The Lost Art of Room TravelPaperback
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- Publisher: Koala Cove Press
- Format: Paperback | 128 pages
- Dimensions: 130mm x 200mm x 14mm | 180g
- Publication date: 1 July 2013
- ISBN 10: 0987596500
- ISBN 13: 9780987596505
- Illustrations note: black & white illustrations
- Sales rank: 319,135
The Lost Art of Travel is a narrative non-fiction account of the author's journey around her study. The travel motif is used to unite a collection of essays, ranging from the serious to the comic, and at times somewhat surreal.Some of the areas explored include the magic of books, nostalgia's siren-song, imagination, and the power of travel.
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By Jennifer Barrett 08 Aug 2013
The following is taken from the back cover of 'The Lost Art of Room Travel':
'In 1790 a Frenchman by the name of Xavier De Maistre claimed to have pioneered the art of room travel. During a 42-day term of house arrest for duelling he explored his bedroom.
More than two centuries later, an Australian by the name of Jennifer Barrett decided to try De Maistre's unusual mode of travel for herself. Embarking on a journey around her study she followed De Maistre's example, expanding from personal observations of the various objects she came across, to the wider issues and ideas which arose from them.
The resulting tale covers a wide terrain, ranging from the serious to the comic, and at times somewhat surreal. Some areas explored on this unconventional journey include the power of imagination, the magic of travel, nostalgia's siren song - and the importance of hedgehogs.'
To give you some idea of my writing style, and whether you might enjoy the book, here is the beginning of Chapter One:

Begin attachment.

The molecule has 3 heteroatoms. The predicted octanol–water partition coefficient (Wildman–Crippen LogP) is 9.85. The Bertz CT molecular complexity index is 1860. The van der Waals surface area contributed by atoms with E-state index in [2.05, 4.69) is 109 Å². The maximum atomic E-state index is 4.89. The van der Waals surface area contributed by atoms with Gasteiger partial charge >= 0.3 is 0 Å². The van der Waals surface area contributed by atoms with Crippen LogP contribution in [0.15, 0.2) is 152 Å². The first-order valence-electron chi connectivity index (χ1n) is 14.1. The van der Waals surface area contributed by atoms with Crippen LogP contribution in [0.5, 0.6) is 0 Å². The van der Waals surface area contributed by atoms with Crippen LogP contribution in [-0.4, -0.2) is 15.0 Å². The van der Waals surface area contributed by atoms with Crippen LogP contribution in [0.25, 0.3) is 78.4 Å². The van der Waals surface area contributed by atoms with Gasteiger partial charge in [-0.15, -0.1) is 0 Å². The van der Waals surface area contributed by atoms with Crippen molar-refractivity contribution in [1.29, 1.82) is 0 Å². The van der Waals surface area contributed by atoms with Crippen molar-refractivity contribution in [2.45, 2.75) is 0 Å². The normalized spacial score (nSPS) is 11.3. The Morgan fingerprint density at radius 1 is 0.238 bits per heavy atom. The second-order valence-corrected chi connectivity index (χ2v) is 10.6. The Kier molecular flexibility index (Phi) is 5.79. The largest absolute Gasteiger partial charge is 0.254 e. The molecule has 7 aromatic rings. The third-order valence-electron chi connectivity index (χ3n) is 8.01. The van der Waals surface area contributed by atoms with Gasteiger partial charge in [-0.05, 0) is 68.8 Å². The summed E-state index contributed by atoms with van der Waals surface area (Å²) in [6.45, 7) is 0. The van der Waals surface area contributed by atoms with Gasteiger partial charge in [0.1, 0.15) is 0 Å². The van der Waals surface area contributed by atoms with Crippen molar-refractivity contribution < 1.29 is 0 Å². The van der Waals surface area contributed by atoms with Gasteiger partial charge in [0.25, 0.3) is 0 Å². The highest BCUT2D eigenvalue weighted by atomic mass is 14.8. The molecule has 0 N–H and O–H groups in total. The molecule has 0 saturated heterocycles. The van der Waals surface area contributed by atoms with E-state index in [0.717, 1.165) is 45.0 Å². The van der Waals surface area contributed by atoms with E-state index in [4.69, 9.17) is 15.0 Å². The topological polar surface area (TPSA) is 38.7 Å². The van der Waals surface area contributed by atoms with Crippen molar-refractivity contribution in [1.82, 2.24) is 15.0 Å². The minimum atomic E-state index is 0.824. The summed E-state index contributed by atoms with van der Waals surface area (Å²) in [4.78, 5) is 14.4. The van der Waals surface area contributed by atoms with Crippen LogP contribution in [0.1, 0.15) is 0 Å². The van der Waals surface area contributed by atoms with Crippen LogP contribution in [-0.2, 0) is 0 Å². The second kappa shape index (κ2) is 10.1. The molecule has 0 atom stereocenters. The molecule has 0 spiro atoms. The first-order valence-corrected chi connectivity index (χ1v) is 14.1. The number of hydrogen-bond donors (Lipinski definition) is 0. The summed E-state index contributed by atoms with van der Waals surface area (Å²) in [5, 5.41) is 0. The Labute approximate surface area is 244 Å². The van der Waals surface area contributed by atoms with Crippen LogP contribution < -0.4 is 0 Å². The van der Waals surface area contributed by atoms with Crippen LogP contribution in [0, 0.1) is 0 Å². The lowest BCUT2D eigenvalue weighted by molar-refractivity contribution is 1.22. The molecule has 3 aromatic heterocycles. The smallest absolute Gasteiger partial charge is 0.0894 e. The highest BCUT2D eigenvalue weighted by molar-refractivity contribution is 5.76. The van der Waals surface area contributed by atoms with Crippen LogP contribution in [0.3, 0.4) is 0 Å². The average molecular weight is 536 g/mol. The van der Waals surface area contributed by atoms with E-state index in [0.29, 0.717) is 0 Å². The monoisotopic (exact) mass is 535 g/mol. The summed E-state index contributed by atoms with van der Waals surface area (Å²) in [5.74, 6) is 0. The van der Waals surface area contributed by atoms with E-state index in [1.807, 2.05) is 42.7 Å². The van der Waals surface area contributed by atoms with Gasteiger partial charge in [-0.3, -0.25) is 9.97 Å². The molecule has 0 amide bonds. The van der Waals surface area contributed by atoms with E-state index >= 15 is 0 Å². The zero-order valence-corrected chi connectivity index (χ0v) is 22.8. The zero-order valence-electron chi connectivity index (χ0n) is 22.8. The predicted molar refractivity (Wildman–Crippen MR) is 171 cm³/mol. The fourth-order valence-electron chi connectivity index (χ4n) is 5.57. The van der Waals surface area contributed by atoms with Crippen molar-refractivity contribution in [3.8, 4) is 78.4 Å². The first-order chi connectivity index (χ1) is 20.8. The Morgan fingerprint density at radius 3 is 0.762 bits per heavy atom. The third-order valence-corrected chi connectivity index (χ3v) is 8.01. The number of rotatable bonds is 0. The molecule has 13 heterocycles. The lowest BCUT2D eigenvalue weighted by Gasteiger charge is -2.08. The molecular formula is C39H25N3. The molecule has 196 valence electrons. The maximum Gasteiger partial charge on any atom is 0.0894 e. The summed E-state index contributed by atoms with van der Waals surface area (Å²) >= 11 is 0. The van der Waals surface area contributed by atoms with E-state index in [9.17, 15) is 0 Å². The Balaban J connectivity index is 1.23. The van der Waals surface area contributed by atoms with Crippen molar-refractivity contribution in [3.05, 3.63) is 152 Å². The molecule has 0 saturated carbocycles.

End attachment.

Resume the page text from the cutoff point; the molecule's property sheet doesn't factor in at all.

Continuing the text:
'My bookcase, a relatively small specimen compared to many of its species, is the first stop on the journey around my study. It is only one of a number of bookcases dotted about the house, but this favourite holds many of my most-loved volumes. The shelves are full to over-flowing but the books refuse to stay confined for long. I often find that they have spilled out of their allotted spaces, wandered into other rooms and made themselves comfortable on sofas, side-cupboards and the kitchen table.
One of the most impressive of the many talents books have is their ability to double as miniature time-machines, transporting words and ideas to new readers even after their authors are long-dead, as De Maistre's did for him. Although other creative endeavours such as art, buildings and machines also successfully "travel" through time to the succeeding generations, for me books are the ultimate form of this, as their creators can pass along their exact thoughts through language.
Quite a large share of my bookcase has been claimed by a series of detective stories written by the Scottish author, Ian Rankin. Rankin's fictional detective, and leading man, is Inspector John Rebus. Although the Inspector has been allocated his fair share of frailties, the reader's sympathies are usually with him because his fears, dreams, short-comings and strengths are examples of the human condition. At times we can catch glimpses of ourselves in his journey. Rebus comes to life as a realistic, flawed character, but one who at his core is a man with a strong moral compass. Despite him often writing his own rules as he goes, there is never really any doubt which side he is on.
For me, detective stories are only partly about seeing the crime solved and trying to work out who-dunnit along the way. They are also about watching the inter-play of characters as they juggle their personal and professional lives and how they deal with life in general. If the characters don't feel believable the story can't hold my interest.'
Regards, Jennifer Barrett